Mark Megson is the creative inspiration behind several Aviva Gittle eBooks. I stumbled across Mark’s site, www.ReadingJuice.com and read several of his short stories. I realized this was a treasure trove of story ideas for children’s books. Mark responded to my “out-of-the-blue” request to form a writing partnership. The Boy Who Bounced to the Moon, Snack Attack! and Mary’s Magic Word are the result. Now I’ll let Mark tell his own story.
Do you remember the first story you ever wrote? What was it about?
I can’t remember the very first story I ever wrote, but an early one that sticks out [in my mind] was about a magic button which took me to a world where animals wore clothes and they made me king. Eventually I used the magic button to get back home but then it disappeared and I couldn’t get back. I must have been about six and I think it may have been influenced by the bit in Bedknobs and Broomsticks, my favourite movie at the time, where they used the magic bedknob to get to the Isle of Naboombu.
What is your favorite children’s book? Why?
Tough question, there’s so many that I’d like to pick. I think I’d have to go with Alice’s Adventures in Wonderland and Alice through the Looking Glass but The Hobbit and The Wind in the Willows would be close runners up. I love the Alice stories because they’re crafted from pure imagination and no matter how many times you read them you always find something new.
Which of your children’s books did you enjoy writing the most?
All the books I’ve worked on with Aviva have been great fun but I think The Boy Who Bounced to the Moon was the most fun. It came together very naturally and it was a great learning experience to see how my original idea became more and more refined as we worked on it.
Tell us about your latest writing project.
At the moment Aviva and I are working on a book about a boy called Quentin and a quilt cover which can transport him to different dimensions. It’s going to be a story which mixes a bit of science with a fantastic journey of self-discovery through weird and wonderful worlds, a story we hope will be super exciting and educational too.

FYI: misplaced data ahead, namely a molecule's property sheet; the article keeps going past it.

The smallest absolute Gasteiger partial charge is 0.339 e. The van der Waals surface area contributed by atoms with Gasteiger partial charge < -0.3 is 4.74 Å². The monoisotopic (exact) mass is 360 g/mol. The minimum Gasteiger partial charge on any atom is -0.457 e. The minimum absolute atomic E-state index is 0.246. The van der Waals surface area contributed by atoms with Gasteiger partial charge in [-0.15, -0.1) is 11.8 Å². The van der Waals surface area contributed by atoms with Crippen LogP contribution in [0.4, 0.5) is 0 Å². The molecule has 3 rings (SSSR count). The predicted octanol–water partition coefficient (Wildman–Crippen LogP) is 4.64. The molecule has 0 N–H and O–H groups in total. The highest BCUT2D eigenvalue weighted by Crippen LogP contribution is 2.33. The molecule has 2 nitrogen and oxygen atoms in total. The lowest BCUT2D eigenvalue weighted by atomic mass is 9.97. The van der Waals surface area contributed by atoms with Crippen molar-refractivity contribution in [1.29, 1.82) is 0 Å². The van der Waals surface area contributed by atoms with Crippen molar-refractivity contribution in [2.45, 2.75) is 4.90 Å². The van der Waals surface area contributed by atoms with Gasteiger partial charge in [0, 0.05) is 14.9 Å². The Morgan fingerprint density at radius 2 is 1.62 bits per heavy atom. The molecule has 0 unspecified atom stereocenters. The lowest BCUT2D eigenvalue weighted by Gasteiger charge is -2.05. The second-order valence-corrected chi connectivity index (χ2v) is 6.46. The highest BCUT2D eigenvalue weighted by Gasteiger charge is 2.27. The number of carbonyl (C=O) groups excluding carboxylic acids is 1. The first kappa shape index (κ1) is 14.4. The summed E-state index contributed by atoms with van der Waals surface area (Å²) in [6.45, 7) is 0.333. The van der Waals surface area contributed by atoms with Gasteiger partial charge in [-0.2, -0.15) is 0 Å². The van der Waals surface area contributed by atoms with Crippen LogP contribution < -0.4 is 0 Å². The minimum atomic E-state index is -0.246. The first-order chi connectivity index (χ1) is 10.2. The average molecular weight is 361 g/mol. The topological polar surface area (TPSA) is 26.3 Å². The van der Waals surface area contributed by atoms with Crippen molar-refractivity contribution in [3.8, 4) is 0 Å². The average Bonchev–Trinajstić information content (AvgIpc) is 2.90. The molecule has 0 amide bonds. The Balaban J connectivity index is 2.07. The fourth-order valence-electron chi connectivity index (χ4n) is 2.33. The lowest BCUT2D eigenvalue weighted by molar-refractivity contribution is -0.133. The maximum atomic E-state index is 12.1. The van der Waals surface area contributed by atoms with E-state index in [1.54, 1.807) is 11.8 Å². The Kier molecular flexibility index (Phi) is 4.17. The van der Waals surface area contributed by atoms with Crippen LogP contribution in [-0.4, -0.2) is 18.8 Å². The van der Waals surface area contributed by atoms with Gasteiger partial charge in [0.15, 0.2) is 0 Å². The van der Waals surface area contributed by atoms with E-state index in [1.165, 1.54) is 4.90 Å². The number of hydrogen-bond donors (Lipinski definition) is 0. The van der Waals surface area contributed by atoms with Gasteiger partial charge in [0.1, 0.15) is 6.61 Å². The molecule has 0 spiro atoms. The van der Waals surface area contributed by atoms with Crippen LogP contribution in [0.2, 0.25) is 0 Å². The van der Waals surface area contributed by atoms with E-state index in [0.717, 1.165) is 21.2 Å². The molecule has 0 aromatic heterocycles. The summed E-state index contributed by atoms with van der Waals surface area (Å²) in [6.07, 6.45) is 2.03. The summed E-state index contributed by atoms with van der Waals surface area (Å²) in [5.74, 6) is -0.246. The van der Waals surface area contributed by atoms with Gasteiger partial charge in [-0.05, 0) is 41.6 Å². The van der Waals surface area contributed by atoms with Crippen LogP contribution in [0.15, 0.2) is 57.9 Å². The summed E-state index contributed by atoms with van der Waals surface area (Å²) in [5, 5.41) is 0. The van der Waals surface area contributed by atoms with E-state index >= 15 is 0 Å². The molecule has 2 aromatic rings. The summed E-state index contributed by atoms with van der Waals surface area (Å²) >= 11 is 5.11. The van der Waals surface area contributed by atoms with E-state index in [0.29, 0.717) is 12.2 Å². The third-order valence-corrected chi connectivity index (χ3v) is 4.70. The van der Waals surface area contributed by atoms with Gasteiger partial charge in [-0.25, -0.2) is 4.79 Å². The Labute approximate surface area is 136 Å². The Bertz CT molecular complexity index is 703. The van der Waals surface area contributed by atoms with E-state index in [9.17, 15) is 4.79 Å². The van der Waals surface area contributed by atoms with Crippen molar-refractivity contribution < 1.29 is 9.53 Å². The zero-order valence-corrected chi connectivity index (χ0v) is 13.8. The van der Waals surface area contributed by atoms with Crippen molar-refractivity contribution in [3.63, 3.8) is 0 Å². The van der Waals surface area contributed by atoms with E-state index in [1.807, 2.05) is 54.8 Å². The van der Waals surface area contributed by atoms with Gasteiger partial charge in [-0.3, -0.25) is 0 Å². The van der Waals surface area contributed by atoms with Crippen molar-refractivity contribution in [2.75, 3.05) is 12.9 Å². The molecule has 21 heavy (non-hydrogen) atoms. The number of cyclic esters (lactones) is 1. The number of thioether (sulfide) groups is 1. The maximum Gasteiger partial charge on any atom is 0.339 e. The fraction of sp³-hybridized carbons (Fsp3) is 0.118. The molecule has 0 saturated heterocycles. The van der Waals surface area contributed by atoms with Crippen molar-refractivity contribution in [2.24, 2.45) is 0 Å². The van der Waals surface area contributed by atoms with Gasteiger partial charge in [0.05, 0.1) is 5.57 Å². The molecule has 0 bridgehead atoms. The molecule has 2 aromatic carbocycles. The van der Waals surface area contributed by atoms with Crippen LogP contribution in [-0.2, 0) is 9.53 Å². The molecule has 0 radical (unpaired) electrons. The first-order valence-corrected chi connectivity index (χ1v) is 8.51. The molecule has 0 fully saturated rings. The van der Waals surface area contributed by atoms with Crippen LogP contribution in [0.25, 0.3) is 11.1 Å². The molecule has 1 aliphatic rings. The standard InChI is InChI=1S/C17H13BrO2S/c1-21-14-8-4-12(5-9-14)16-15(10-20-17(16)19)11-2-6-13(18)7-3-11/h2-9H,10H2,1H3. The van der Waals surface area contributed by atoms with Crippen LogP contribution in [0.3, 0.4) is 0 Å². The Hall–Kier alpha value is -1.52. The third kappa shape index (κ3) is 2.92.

Do you think the printed book is dead? Why or why not?
I think the printed book is very much alive and well. eBooks are definitely the way forward, I don’t know what I’d do without my Kindle, but there will always be a place for the printed kind. At least on my bookshelf. If vinyl records can still be going decades after they were made obsolete, I think books have nothing to worry about. There’s nothing quite like walking around a bookshop, especially pokey old ones with that wonderful old book smell. Searching for something in the Kindle store just doesn’t have the same magic.
What’s your favorite place to write?
Anywhere inspiration strikes. I used to mainly write at my desk but thanks to tablets and smartphones it’s become easier to capture ideas and write when I’m out and about. I find trains and train station waiting rooms can be great places to write, and I always keep a pen and a piece of paper on me in case my battery dies!
If you could have any artist, past or present, illustrate one of your children’s books, who would you select? Why?